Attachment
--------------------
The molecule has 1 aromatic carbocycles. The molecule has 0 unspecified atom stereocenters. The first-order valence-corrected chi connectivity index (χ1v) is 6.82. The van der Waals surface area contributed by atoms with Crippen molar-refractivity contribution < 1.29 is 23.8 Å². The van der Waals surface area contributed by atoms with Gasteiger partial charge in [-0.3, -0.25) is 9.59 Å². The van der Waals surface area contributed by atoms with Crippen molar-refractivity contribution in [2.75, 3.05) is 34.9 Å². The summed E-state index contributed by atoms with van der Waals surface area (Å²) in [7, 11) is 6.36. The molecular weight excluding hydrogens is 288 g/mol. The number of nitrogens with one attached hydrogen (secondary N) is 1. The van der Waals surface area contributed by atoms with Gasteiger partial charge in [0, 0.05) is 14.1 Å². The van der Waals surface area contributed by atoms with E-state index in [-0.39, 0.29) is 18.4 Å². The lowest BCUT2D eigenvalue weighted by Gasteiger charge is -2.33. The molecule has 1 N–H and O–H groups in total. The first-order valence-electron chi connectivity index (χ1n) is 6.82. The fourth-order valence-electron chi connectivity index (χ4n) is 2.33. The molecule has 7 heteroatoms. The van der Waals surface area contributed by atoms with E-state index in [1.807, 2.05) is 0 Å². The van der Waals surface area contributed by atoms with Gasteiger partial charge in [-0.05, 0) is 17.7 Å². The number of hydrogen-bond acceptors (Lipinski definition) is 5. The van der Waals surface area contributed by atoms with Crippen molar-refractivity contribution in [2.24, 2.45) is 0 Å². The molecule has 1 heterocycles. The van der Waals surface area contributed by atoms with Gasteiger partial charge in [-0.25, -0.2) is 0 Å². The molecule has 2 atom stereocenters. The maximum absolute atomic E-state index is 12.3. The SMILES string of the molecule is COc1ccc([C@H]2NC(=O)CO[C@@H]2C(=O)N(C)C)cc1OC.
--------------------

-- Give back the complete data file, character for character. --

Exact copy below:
The molecule has 1 aromatic carbocycles. The molecule has 0 unspecified atom stereocenters. The first-order valence-corrected chi connectivity index (χ1v) is 6.82. The van der Waals surface area contributed by atoms with Crippen molar-refractivity contribution < 1.29 is 23.8 Å². The van der Waals surface area contributed by atoms with Gasteiger partial charge in [-0.3, -0.25) is 9.59 Å². The van der Waals surface area contributed by atoms with Crippen molar-refractivity contribution in [2.75, 3.05) is 34.9 Å². The summed E-state index contributed by atoms with van der Waals surface area (Å²) in [7, 11) is 6.36. The molecular weight excluding hydrogens is 288 g/mol. The number of nitrogens with one attached hydrogen (secondary N) is 1. The van der Waals surface area contributed by atoms with Gasteiger partial charge in [0, 0.05) is 14.1 Å². The van der Waals surface area contributed by atoms with E-state index in [-0.39, 0.29) is 18.4 Å². The lowest BCUT2D eigenvalue weighted by Gasteiger charge is -2.33. The molecule has 1 N–H and O–H groups in total. The first-order valence-electron chi connectivity index (χ1n) is 6.82. The fourth-order valence-electron chi connectivity index (χ4n) is 2.33. The molecule has 7 heteroatoms. The van der Waals surface area contributed by atoms with E-state index in [1.807, 2.05) is 0 Å². The van der Waals surface area contributed by atoms with Gasteiger partial charge in [-0.05, 0) is 17.7 Å². The number of hydrogen-bond acceptors (Lipinski definition) is 5. The van der Waals surface area contributed by atoms with Crippen molar-refractivity contribution in [2.24, 2.45) is 0 Å². The molecule has 1 heterocycles. The van der Waals surface area contributed by atoms with Gasteiger partial charge in [-0.25, -0.2) is 0 Å². The molecule has 2 atom stereocenters. The maximum absolute atomic E-state index is 12.3. The SMILES string of the molecule is COc1ccc([C@H]2NC(=O)CO[C@@H]2C(=O)N(C)C)cc1OC.